anton

Reviews: Power Pop!!!

SHINDIG
by Jeff Penczak

Anyone who's been following Barbeau's eclectic career can pretty well guess that an album named after a love-it-or-loathe-it jingly-jangly sub-genre may not meet preconceived expectations. With more synths than you can shake a Rickenbacker 12-string at, ABBA-meets-OMD electro-disco, cow-punk and a stomping, glam-dripping tribute to "Julian Cope," you'd be forgiven for thinking he's having us on again and there's no actual "power pop" here at all. Which is kinda the point. Cope's long-time collaborator Donald Ross Skinner is also on board for the title track, which imagines what Ziggy might've delivered if Bowie went techno!

Elbowing his way out of the straight-jacket of "a guitar-based form of self-limiting pop music," Barbeau offers 19 genre-spanning concoctions, including numerous palate-cleansing miniature sound bubbles and a new-wave "Teen Suite." And then there's "The Drugs"! The album even ends with a "Prologue, Literally"! Anti-powerpop is more like it. Bravo!!! (Four stars)

 

THE QUIETUS
by Aug Stone

If you like Robyn Hitchcock, Julian Cope, and XTC and have not heard Anton Barbeau yet, what are you waiting for? Although American-born and having spent recent years living in Berlin, he’s an ‘English eccentric’ without a passport. With a large, and very often wonderful, back catalogue to boot. His latest offering veers towards his quirkiest, while still delivering some fine pop music. Not ‘power pop’ per se, a genre he defines with a dictionary definition on the back cover as “a guitar-based form of self-limiting pop music created primarily by/for unrequited men who wish the Beatles had never invited Dylan up to their hotel room”. And there is much more humor throughout the album.

The disc opens with the brief and brooding ‘Entre-Vous Dans Les Maisons’, pianos and synths that would be right at home in the 70s though far from the genre ostensibly being dealt with here. Up next comes ‘Power Pop’. Although the title track itself lacks the exclamation points, it is nevertheless full of hooks, like you’d expect, as well as, more obscurely, allusions to food. ‘Crop’ and ‘slop’ obviously rhyming with ‘pop’. The line “out with the old, in with the old again” is notable for the great melodic lift it gives as well as its resonance with the theme. Julian Cope alumnus Donald ‘Donn-Eye’ Ross Skinner lays down some of his signature guitar work, and this won’t be the only time The Arch-Drude comes up on the record, getting his own song at track eleven. ‘Julian Cope’ is a catchy ode to the man himself, whom Barbeau has toured and – as told within the tune – gotten high with. The song gets a bit meta as it is reminiscent of, though more detailed than, Cope’s own ‘Robert Mitchum’. Barbeau’s adoration is apparent and it is perhaps no coincidence then that Power Pop!!! occasionally puts one in mind of Fried.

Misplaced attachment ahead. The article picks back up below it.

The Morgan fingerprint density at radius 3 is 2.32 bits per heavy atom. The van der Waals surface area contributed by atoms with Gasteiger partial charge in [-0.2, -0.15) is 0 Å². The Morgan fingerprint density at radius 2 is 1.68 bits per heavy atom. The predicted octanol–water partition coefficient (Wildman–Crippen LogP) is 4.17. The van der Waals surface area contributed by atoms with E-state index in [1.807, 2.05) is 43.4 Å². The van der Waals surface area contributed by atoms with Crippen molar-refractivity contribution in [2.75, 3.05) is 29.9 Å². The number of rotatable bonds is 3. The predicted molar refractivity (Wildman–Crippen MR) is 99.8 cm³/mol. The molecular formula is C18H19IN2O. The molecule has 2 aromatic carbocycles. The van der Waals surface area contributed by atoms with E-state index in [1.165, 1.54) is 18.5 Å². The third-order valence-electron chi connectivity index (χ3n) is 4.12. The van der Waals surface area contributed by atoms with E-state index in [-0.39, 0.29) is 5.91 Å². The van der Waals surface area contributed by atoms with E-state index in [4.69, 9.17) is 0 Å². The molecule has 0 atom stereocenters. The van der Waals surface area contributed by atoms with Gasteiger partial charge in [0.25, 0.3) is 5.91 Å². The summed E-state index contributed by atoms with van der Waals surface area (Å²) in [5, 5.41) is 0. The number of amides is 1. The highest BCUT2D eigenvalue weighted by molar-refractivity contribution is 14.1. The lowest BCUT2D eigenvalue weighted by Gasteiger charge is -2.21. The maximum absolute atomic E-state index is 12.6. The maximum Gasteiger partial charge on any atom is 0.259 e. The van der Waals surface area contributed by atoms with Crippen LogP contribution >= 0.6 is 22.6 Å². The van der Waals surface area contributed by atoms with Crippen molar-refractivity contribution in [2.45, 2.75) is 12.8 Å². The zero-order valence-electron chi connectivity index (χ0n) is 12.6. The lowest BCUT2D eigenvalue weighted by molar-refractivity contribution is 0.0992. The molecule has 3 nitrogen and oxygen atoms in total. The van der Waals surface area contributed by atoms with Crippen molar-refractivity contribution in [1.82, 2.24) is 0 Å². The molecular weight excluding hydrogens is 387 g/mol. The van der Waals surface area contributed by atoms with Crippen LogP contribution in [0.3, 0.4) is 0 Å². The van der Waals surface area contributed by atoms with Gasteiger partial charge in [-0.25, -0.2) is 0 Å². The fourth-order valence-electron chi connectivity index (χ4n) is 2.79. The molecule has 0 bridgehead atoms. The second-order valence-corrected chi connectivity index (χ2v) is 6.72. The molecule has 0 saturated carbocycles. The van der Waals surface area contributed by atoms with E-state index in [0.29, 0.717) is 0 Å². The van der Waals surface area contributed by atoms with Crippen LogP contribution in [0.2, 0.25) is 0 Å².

‘The Never Crying Wolf Boy’ is another poppy highlight, its pre-chorus and middle eight in particular. More mentions of mushrooms, which over the course of his career Barbeau has confessed his fondness for, and there are a couple of times on the record, such as in the middle of ‘The Drugs’ and end of ‘Running On The Edge Of The Knife’, where the song itself starts sounding like it’s tripping. There’s some non-essential stuff on here as well. Six interstitial pieces that range from six seconds to just under a minute. Of these, ‘Slash Zed Zip’ is ultra-poppy while ‘Hillbilly Village’ sounds just like you think it would.

The best songs come at the end – ‘Whisper In The Wind’, ‘Rain, Rain’, and ‘Valerie’s Waiting’ – in what is labelled the ‘Teen Suite’. If it wasn’t pointed out in the liner notes that these are resurrected teenage compositions, one would never know, and only goes to show that Mr. Barbeau has been writing quality songs for a long time now. These updated recordings, while keeping to a lo-fi 80s electronic palette, are lovely all around.

It would not do to let this review end without pointing out the excellent female vocals that enhance a good number of these tunes, courtesy of Rosie Abbot and Julia VBHV. With these and other collaborators, Power Pop!!! sounds like it was fun to make, not so much a party vibe as more of a smaller gathering with good-time medicinal assistance, and the tunes pointed out above should make good gateway drugs to delving into the rest of Anton Barbeau’s oeuvre.

 

GOLDMINE
by Lee Zimmerman

Anton Barbeau is a well known pop provocateur, and with an extensive recording resume in that particular genre, it’s only natural that he should title his latest opus Power Pop!!! Given the realms in which he operates, it fits the bill to a tee. What’s more, the premise is adroitly expressed in the definition offered on the back cover: “a guitar-based form of self-limiting pop music, created primarily by/for unrequited men who wish the Beatles had never invited Dylan up to their hotel room.” Hmmm. Regardless of interpretation, this particular Power Pop!!! does take the vintage view it alludes to, incorporating elements of psychedelia, Beatle-esque intrigue, imagination and ingenuity in equal proportions. The song titles of some selections refer to those oblique references — “Power Pop” (of course). “The Drugs” and “Julian Cope” in particular — suggesting a song cycle in terms of actual execution. Eccentricity abounds (the double time “Hillbilly Vintage” being an ideal example), but then again, that’s part of the charm. Speaking of Barbeau, also of note, a reissue of his collaboration with the Loud Family, What If It Works, featuring a plethora of bonus tracks and a booklet featuring an extended interview with the inimitable Mr. Barbeau himself.